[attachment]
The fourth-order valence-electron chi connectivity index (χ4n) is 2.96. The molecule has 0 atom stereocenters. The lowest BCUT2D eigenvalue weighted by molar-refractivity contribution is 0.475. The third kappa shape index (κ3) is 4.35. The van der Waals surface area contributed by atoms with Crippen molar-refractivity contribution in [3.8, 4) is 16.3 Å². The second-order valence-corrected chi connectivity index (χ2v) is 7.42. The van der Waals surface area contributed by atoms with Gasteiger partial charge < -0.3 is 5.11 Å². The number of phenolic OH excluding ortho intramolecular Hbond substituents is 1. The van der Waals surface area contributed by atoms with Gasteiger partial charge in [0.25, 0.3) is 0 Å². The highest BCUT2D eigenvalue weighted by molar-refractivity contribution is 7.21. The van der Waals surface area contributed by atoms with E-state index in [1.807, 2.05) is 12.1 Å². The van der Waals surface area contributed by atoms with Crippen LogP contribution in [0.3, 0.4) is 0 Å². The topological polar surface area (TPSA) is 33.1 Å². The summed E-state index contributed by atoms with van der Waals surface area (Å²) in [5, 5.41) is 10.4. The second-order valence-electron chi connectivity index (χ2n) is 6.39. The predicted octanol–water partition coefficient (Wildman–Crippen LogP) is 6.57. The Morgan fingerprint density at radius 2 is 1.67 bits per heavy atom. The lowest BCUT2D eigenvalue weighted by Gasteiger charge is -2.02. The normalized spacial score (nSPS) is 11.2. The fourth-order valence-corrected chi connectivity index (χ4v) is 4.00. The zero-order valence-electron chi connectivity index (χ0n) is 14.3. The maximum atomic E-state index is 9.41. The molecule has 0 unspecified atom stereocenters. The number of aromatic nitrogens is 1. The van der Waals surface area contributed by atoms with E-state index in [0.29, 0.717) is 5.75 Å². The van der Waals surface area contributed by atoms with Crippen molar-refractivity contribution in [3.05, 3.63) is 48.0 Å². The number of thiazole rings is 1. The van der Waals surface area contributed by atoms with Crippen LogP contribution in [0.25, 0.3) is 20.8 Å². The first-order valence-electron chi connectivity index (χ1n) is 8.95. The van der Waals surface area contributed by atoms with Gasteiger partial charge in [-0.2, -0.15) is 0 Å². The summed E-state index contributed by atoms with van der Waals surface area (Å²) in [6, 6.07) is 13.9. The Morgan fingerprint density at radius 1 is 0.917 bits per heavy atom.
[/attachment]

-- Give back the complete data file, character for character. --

The fourth-order valence-electron chi connectivity index (χ4n) is 2.96. The molecule has 0 atom stereocenters. The lowest BCUT2D eigenvalue weighted by molar-refractivity contribution is 0.475. The third kappa shape index (κ3) is 4.35. The van der Waals surface area contributed by atoms with Crippen molar-refractivity contribution in [3.8, 4) is 16.3 Å². The second-order valence-corrected chi connectivity index (χ2v) is 7.42. The van der Waals surface area contributed by atoms with Gasteiger partial charge < -0.3 is 5.11 Å². The number of phenolic OH excluding ortho intramolecular Hbond substituents is 1. The van der Waals surface area contributed by atoms with Gasteiger partial charge in [0.25, 0.3) is 0 Å². The highest BCUT2D eigenvalue weighted by molar-refractivity contribution is 7.21. The van der Waals surface area contributed by atoms with E-state index in [1.807, 2.05) is 12.1 Å². The van der Waals surface area contributed by atoms with Crippen LogP contribution in [0.3, 0.4) is 0 Å². The topological polar surface area (TPSA) is 33.1 Å². The summed E-state index contributed by atoms with van der Waals surface area (Å²) in [5, 5.41) is 10.4. The second-order valence-electron chi connectivity index (χ2n) is 6.39. The predicted octanol–water partition coefficient (Wildman–Crippen LogP) is 6.57. The Morgan fingerprint density at radius 2 is 1.67 bits per heavy atom. The lowest BCUT2D eigenvalue weighted by Gasteiger charge is -2.02. The normalized spacial score (nSPS) is 11.2. The fourth-order valence-corrected chi connectivity index (χ4v) is 4.00. The zero-order valence-electron chi connectivity index (χ0n) is 14.3. The maximum atomic E-state index is 9.41. The molecule has 0 unspecified atom stereocenters. The number of aromatic nitrogens is 1. The van der Waals surface area contributed by atoms with E-state index in [0.29, 0.717) is 5.75 Å². The van der Waals surface area contributed by atoms with Crippen molar-refractivity contribution in [3.05, 3.63) is 48.0 Å². The number of thiazole rings is 1. The van der Waals surface area contributed by atoms with Crippen LogP contribution in [0.25, 0.3) is 20.8 Å². The first-order valence-electron chi connectivity index (χ1n) is 8.95. The van der Waals surface area contributed by atoms with Gasteiger partial charge in [-0.2, -0.15) is 0 Å². The summed E-state index contributed by atoms with van der Waals surface area (Å²) in [6, 6.07) is 13.9. The Morgan fingerprint density at radius 1 is 0.917 bits per heavy atom.